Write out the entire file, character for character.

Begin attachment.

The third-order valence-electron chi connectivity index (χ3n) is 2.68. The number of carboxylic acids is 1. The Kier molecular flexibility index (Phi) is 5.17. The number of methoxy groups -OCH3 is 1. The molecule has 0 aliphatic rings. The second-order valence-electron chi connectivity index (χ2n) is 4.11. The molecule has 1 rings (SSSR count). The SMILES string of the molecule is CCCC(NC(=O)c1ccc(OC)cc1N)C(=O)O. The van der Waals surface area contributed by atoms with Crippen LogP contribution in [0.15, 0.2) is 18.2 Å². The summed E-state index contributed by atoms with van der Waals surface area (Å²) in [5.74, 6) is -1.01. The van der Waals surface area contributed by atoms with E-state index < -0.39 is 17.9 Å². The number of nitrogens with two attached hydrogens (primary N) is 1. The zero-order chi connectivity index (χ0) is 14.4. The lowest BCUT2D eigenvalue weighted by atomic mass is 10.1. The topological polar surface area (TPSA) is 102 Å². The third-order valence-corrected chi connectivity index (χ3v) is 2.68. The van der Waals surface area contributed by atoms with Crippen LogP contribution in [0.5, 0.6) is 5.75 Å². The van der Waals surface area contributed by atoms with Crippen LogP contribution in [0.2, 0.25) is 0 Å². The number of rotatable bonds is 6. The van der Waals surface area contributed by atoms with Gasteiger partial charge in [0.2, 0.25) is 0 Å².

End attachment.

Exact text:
The third-order valence-electron chi connectivity index (χ3n) is 2.68. The number of carboxylic acids is 1. The Kier molecular flexibility index (Phi) is 5.17. The number of methoxy groups -OCH3 is 1. The molecule has 0 aliphatic rings. The second-order valence-electron chi connectivity index (χ2n) is 4.11. The molecule has 1 rings (SSSR count). The SMILES string of the molecule is CCCC(NC(=O)c1ccc(OC)cc1N)C(=O)O. The van der Waals surface area contributed by atoms with Crippen LogP contribution in [0.15, 0.2) is 18.2 Å². The summed E-state index contributed by atoms with van der Waals surface area (Å²) in [5.74, 6) is -1.01. The van der Waals surface area contributed by atoms with E-state index < -0.39 is 17.9 Å². The number of nitrogens with two attached hydrogens (primary N) is 1. The zero-order chi connectivity index (χ0) is 14.4. The lowest BCUT2D eigenvalue weighted by atomic mass is 10.1. The topological polar surface area (TPSA) is 102 Å². The third-order valence-corrected chi connectivity index (χ3v) is 2.68. The van der Waals surface area contributed by atoms with Crippen LogP contribution in [0.5, 0.6) is 5.75 Å². The van der Waals surface area contributed by atoms with Crippen LogP contribution in [0.2, 0.25) is 0 Å². The number of rotatable bonds is 6. The van der Waals surface area contributed by atoms with Gasteiger partial charge in [0.2, 0.25) is 0 Å².